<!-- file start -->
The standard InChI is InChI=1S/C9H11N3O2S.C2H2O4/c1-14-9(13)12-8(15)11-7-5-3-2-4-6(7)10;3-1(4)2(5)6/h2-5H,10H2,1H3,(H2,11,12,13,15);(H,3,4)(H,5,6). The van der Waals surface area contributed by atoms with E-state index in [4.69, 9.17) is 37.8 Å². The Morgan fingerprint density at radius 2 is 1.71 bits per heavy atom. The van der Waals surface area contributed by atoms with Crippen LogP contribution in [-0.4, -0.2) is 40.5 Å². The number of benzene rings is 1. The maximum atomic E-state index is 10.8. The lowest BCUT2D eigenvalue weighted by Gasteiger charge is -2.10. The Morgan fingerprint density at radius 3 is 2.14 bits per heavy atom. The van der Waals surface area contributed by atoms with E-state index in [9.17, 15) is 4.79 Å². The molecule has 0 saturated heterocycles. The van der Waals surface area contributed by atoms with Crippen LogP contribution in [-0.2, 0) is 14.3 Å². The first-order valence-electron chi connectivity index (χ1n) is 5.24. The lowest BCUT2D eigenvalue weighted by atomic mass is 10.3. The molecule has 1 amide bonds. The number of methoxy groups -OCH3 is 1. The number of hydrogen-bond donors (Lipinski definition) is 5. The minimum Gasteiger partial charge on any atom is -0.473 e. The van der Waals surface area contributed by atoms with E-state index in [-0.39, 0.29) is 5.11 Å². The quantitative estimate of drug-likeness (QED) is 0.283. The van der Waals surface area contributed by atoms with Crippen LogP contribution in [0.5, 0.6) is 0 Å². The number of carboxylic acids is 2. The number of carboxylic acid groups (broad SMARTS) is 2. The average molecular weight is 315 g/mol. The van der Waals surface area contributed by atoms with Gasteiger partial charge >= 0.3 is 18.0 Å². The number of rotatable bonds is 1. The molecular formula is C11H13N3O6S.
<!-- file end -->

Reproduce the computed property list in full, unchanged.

The standard InChI is InChI=1S/C9H11N3O2S.C2H2O4/c1-14-9(13)12-8(15)11-7-5-3-2-4-6(7)10;3-1(4)2(5)6/h2-5H,10H2,1H3,(H2,11,12,13,15);(H,3,4)(H,5,6). The van der Waals surface area contributed by atoms with E-state index in [4.69, 9.17) is 37.8 Å². The Morgan fingerprint density at radius 2 is 1.71 bits per heavy atom. The van der Waals surface area contributed by atoms with Crippen LogP contribution in [-0.4, -0.2) is 40.5 Å². The number of benzene rings is 1. The maximum atomic E-state index is 10.8. The lowest BCUT2D eigenvalue weighted by Gasteiger charge is -2.10. The Morgan fingerprint density at radius 3 is 2.14 bits per heavy atom. The van der Waals surface area contributed by atoms with E-state index in [9.17, 15) is 4.79 Å². The molecule has 0 saturated heterocycles. The van der Waals surface area contributed by atoms with Crippen LogP contribution in [-0.2, 0) is 14.3 Å². The first-order valence-electron chi connectivity index (χ1n) is 5.24. The lowest BCUT2D eigenvalue weighted by atomic mass is 10.3. The molecule has 1 amide bonds. The number of methoxy groups -OCH3 is 1. The number of hydrogen-bond donors (Lipinski definition) is 5. The minimum Gasteiger partial charge on any atom is -0.473 e. The van der Waals surface area contributed by atoms with E-state index in [-0.39, 0.29) is 5.11 Å². The quantitative estimate of drug-likeness (QED) is 0.283. The van der Waals surface area contributed by atoms with Crippen LogP contribution in [0.5, 0.6) is 0 Å². The number of carboxylic acids is 2. The number of carboxylic acid groups (broad SMARTS) is 2. The average molecular weight is 315 g/mol. The van der Waals surface area contributed by atoms with Gasteiger partial charge >= 0.3 is 18.0 Å². The number of rotatable bonds is 1. The molecular formula is C11H13N3O6S.